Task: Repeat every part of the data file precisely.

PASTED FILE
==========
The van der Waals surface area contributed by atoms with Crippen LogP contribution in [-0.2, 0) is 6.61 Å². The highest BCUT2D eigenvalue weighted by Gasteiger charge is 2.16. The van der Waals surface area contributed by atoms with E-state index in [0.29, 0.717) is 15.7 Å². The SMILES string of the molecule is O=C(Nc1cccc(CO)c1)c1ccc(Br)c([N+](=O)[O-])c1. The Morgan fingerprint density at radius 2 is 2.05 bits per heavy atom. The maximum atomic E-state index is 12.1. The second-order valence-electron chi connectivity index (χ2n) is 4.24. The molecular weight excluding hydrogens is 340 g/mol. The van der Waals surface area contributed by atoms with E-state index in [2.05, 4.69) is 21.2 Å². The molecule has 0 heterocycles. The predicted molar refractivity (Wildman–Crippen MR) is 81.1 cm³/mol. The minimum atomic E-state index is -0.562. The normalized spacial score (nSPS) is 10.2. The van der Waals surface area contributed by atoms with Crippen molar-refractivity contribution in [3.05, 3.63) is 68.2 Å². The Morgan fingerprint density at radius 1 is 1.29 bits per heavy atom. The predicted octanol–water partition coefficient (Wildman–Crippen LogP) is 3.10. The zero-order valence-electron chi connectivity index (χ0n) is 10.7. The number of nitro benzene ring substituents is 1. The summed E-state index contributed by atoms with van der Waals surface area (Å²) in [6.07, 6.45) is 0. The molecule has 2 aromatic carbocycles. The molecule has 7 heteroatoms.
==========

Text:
The van der Waals surface area contributed by atoms with Crippen LogP contribution in [-0.2, 0) is 6.61 Å². The highest BCUT2D eigenvalue weighted by Gasteiger charge is 2.16. The van der Waals surface area contributed by atoms with E-state index in [0.29, 0.717) is 15.7 Å². The SMILES string of the molecule is O=C(Nc1cccc(CO)c1)c1ccc(Br)c([N+](=O)[O-])c1. The Morgan fingerprint density at radius 2 is 2.05 bits per heavy atom. The maximum atomic E-state index is 12.1. The second-order valence-electron chi connectivity index (χ2n) is 4.24. The molecular weight excluding hydrogens is 340 g/mol. The van der Waals surface area contributed by atoms with E-state index in [2.05, 4.69) is 21.2 Å². The molecule has 0 heterocycles. The predicted molar refractivity (Wildman–Crippen MR) is 81.1 cm³/mol. The minimum atomic E-state index is -0.562. The normalized spacial score (nSPS) is 10.2. The van der Waals surface area contributed by atoms with Crippen molar-refractivity contribution in [3.05, 3.63) is 68.2 Å². The Morgan fingerprint density at radius 1 is 1.29 bits per heavy atom. The predicted octanol–water partition coefficient (Wildman–Crippen LogP) is 3.10. The zero-order valence-electron chi connectivity index (χ0n) is 10.7. The number of nitro benzene ring substituents is 1. The summed E-state index contributed by atoms with van der Waals surface area (Å²) in [6.07, 6.45) is 0. The molecule has 2 aromatic carbocycles. The molecule has 7 heteroatoms.